Asking someone how they like curry is a bit like, “Where are you from?” The answer varies widely and is often based on where a person was born, has lived or lives now.
For the longest time, I thought curry came in a tin from the grocery store that, when opened, emitted an earthy fragrance and a little puff of what looked like golden-hued flour. Now I know freshness is quintessential to flavor in such dishes as bright, citrusy green Thai curry and fiery, sweet-and-sour Indian vindaloo.
I know, too, that curry comes in many forms. Even so, the appearance of curry dishes on Japanese menus was unexpected, and inspired this exploration of what curry is, and is not.
“Some people think curry is any kind of sauce [like with] onion, tomato, ginger, garlic,” says Deepika Dhawan, who opened India House Post Falls with husband Manoj Kumar in 2020. The couple also own Karma Indian Cuisine in Moscow, Idaho, and will soon open Karma Cuisine & Lounge at 2606 N. Monroe St. in Spokane in the old Hedge House restaurant building, which was most recently the home of Hi-Revs Bar.
The perception of curry as sauce might be a lingering translation error. In her definitive culinary history, Curry: A Tale of Cooks and Conquerors, Lizzie Collingham traces the word to the 1500s when Portugal invaded India and the Portuguese interpreted words referring to stewed and saucy dishes eaten by locals as “curry.” Other experts, however, claim curry is a southern Indian word, kari, relating to black pepper.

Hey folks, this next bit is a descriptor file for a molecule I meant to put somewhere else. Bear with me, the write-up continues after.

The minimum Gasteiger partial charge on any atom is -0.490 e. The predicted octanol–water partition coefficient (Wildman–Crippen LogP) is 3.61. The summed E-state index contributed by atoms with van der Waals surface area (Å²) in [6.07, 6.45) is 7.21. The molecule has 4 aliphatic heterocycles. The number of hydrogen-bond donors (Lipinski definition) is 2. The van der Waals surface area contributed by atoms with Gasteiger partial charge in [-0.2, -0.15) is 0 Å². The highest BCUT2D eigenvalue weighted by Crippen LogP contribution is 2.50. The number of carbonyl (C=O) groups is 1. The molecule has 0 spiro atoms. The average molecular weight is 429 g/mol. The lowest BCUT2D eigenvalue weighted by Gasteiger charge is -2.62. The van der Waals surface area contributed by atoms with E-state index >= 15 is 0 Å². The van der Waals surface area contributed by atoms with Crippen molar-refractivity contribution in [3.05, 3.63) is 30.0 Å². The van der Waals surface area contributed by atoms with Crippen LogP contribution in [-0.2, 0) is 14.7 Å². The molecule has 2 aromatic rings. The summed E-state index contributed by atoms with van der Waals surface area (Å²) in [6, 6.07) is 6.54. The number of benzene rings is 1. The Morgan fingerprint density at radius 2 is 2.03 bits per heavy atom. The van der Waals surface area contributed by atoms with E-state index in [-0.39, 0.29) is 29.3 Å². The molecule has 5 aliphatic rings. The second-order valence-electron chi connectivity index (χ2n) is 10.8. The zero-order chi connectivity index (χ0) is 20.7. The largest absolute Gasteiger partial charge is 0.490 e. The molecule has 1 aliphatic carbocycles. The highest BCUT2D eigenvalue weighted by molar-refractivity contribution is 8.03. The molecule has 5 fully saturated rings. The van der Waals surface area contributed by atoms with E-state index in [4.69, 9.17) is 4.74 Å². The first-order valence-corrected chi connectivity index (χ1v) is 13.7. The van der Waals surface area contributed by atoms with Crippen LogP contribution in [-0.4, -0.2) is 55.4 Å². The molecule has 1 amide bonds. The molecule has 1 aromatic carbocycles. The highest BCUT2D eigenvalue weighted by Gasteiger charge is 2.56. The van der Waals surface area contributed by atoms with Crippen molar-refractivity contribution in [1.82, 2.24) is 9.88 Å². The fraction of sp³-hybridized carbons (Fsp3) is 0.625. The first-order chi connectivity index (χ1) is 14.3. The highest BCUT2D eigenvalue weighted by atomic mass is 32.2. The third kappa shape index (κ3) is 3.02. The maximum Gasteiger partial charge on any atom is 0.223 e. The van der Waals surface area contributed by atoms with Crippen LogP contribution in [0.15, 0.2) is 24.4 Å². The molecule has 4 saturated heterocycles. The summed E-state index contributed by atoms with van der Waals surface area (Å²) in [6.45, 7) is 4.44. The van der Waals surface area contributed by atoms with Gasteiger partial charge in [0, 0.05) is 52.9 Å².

Either way, curry is more about spice than sauce, Dhawan explains. Cinnamon, cloves, cumin, fennel, fenugreek, mustard, pepper and turmeric are commonly used.
At India House, for example, methi malai ($15-$16) with fenugreek is warm and faintly sweet, while vegetarian chana masala ($14) incorporates mild chili peppers into a tomato-based gravy to balance hearty chickpeas.
Like most traditions, cooking varies by region. Dhawan was raised in the Punjabi state of Jalandhar in northern India, and cooks with a lot of cumin seed or jeera. Mustard is more prevalent in southern Indian cuisine, she says.
Also unique to northern India is the term garam masala versus curry, which Dhawan uses on her restaurants’ menus because audiences are accustomed to the word, she says.
“Garam masala is the backbone of our food,” Dhawan says.
Dhawan makes fresh garam masala every few weeks, toasting bay leaf, black pepper, cardamom (both green and black), cinnamon, cumin and coriander until they bloom, then grinding them. She also uses asafetida, a fragrant, resin-like herbal substance with ties to ancient Persian culture, an indicator of the age and complexity of Indian cuisine.
Even as she continues to cook traditional north Indian foods, Dhawan is an advocate of experimentation in the kitchen. Cooking is an art form, she says.
“I think you can give yourself the opportunity to play with everything.”
Looking at a map of India, it’s easy to see how ingredients and culinary traditions may have traveled outward, west to the Middle East and Africa, for example, north to China and and east to Bangladesh, all of which serve dishes called or including curry.
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Throughout Southeast Asia, which includes Indonesia, Malaysia, Philippines, Thailand and Vietnam, curry typically refers to a thick, wet mixture of shrimp paste, aromatics, herbs and spices (versus the dry spice blends in Indian cuisine).